Amazon has fired its latest shot in what has become a protracted battle with book publisher Hachette. The retailer has published an open letter to readers admonishing Hachette for refusing to agree to a new contract. The letter, titled "Readers United," paints the publisher as a big business that's set in its old-fashioned ways, likening Hachette to the publishers of old that fought to suppress cheap paperback books in the ‘30s.
The online retailer is seeking new contract terms with Hachette that would see most ebooks sell for $9.99 or less. It also wants a 30 percent cut, an amount that the company says Hachette itself originally proposed in 2010. Amazon echoes an earlier letter, saying that $14.99 to $19.99, the current price of many ebooks being released by the publisher, "is unjustifiably high for an ebook." It notes that ebooks are less expensive to produce and don't have the same stocking or resale concerns as physical copies. "Ebooks can and should be less expensive," Amazon's books team writes.
"We want lower ebook prices. Hachette does not."
Amazon says it is defending readers and "book culture" in the dispute, writing that "we will never give up our fight for reasonable ebook prices." It also argues that cheaper prices are "good for all parties involved," citing its own analysis that shows customers buy far more books at $9.99 or less — easily making up for the lost revenue per book.
The public relations push comes just as a group of nearly 900 authors — going by the name "Authors United" — are set to publish a letter opposing Amazon in a full-page New York Times ad this weekend, according to The Wall Street Journal. The authors, which include Stephen King and John Grisham, object to Amazon's "thuggish behavior," writing that "what we object to is harming authors who have nothing to do with this dispute to gain leverage."
Amazon has been widely criticized for using its dominant market position to coerce Hachette into signing a deal. The company has attempted to steer readers away from Hachette books by raising prices, removing the option to pre-order new books, and delaying shipping times — all side effects of its decision to reduce its warehouse inventory and call in books from the publisher only when orders are placed online. The retailer, for its part, says that it has made three separate offers to Hachette in hopes of ensuring author's royalties aren't victim to the dispute between the two companies. Hachette wasn't interested, according to Amazon:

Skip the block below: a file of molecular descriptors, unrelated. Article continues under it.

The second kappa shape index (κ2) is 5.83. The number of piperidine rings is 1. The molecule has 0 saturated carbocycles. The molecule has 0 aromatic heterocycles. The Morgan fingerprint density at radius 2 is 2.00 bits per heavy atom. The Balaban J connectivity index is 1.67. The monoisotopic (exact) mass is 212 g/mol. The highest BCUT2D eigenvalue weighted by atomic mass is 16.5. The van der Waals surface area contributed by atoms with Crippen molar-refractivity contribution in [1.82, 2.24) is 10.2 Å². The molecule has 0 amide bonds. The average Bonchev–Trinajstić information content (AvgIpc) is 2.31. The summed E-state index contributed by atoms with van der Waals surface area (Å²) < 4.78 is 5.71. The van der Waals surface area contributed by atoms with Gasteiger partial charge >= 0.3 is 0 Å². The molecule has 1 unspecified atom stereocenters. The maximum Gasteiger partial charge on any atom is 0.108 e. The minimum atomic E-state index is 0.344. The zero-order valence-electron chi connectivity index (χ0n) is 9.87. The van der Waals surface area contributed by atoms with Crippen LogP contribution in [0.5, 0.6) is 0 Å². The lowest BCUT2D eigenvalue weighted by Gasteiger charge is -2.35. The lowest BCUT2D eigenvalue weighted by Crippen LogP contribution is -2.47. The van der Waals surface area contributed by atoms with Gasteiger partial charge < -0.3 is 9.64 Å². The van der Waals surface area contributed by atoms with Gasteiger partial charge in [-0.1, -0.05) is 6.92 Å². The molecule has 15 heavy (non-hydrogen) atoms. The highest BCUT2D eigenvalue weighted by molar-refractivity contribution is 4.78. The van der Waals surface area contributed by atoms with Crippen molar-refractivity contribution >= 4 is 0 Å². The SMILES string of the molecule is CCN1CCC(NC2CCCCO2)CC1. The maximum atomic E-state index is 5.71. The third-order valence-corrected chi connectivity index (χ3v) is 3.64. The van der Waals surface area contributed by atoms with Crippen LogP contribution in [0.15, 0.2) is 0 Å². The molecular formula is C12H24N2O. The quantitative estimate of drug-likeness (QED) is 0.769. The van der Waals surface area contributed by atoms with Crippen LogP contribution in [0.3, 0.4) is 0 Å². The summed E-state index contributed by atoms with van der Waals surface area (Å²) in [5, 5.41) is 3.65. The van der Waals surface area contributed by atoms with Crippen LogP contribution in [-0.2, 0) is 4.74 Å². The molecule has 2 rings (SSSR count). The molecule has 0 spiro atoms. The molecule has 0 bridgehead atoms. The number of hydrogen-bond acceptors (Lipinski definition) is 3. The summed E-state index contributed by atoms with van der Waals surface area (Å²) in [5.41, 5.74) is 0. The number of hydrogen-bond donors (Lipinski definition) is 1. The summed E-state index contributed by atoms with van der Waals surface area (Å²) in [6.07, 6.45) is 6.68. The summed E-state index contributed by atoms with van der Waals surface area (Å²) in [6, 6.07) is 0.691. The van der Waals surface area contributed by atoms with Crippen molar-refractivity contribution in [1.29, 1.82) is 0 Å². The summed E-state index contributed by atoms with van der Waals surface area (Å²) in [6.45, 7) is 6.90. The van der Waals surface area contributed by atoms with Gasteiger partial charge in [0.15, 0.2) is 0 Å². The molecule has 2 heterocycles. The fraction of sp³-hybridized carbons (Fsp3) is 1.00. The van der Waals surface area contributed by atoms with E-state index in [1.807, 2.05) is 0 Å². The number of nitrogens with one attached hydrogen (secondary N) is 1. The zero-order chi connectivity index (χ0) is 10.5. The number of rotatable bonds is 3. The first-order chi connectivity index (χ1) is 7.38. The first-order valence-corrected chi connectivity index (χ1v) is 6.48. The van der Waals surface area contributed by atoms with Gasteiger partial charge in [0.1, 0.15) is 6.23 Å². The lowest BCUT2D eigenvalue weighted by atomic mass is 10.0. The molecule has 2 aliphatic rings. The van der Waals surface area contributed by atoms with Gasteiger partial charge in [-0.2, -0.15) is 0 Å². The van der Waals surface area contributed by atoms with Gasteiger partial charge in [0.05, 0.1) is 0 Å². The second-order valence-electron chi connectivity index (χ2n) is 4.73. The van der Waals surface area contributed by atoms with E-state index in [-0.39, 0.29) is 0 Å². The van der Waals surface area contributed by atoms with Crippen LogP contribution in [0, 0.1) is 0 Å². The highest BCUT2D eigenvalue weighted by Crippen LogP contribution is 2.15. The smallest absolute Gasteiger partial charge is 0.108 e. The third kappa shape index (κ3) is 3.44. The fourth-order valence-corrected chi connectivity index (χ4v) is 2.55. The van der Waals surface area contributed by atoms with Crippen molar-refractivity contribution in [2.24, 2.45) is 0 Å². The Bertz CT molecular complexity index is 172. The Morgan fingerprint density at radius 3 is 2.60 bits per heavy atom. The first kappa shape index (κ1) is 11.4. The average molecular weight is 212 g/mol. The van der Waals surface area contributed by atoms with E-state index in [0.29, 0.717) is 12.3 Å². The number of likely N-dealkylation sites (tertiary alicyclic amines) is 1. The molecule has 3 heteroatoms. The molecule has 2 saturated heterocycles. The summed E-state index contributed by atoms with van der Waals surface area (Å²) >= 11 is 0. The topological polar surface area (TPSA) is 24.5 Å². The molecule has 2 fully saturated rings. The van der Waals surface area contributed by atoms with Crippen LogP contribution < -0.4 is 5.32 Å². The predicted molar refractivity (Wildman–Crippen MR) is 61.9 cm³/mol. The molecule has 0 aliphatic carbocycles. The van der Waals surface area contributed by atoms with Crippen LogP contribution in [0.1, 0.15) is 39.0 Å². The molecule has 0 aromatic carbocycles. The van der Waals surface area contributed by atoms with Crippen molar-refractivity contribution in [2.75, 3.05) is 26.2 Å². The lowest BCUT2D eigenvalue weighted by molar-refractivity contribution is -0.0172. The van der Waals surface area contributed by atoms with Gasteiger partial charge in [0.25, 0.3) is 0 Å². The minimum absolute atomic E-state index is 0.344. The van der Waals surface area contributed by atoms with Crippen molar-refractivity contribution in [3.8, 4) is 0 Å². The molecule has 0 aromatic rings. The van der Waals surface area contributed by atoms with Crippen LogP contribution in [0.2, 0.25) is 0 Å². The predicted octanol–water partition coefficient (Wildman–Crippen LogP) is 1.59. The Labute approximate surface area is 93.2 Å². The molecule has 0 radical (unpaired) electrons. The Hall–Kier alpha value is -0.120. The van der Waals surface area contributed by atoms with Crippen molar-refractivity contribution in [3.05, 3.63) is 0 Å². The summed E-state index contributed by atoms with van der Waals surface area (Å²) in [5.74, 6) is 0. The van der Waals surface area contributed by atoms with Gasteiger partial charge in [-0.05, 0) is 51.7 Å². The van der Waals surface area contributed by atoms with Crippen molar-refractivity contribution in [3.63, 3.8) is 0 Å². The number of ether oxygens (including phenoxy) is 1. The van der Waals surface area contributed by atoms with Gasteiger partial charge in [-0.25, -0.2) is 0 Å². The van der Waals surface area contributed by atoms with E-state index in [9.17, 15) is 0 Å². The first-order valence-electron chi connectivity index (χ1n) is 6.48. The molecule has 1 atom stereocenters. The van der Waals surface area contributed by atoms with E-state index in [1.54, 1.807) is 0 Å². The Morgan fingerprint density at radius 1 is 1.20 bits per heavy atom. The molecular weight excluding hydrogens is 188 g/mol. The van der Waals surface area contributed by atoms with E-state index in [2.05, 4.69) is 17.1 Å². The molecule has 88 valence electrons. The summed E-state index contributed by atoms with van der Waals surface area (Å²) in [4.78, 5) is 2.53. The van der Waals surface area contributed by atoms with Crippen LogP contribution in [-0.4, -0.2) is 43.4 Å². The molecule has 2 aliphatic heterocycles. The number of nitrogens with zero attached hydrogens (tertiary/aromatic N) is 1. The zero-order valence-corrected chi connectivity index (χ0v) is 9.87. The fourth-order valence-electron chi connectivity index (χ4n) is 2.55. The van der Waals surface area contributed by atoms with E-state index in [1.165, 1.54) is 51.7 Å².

We recognize that writers reasonably want to be left out of a dispute between large companies. Some have suggested that we "just talk." We tried that. Hachette spent three months stonewalling and only grudgingly began to even acknowledge our concerns when we took action to reduce sales of their titles in our store. Since then Amazon has made three separate offers to Hachette to take authors out of the middle ... But Hachette, and their parent company Lagardere, have quickly and repeatedly dismissed these offers even though ebooks represent 1 percent of their revenues and they could easily agree to do so. They believe they get leverage from keeping their authors in the middle.
It's clear Amazon's trying to get readers and authors on its side, but unfortunately for both it looks like the two companies are still not near striking a deal. Amazon is encouraging readers to write Hachette — it published CEO Michael Pietsch's email address publicly — and voice their preference for low-cost ebooks. The request mimics the closing lines of the "Authors United" letter set to be published in The New York Times. The jointly-signed letter includes CEO Jeff Bezos' email address, and asks authors "to email ... and tell him what you think. He says he genuinely welcomes hearing from his customers and claims to read all emails at that account."
Update, August 9th, 5:00PM ET: Updated on Amazon's request to note that "Authors United" published Jeff Bezos' email address in its own public letter.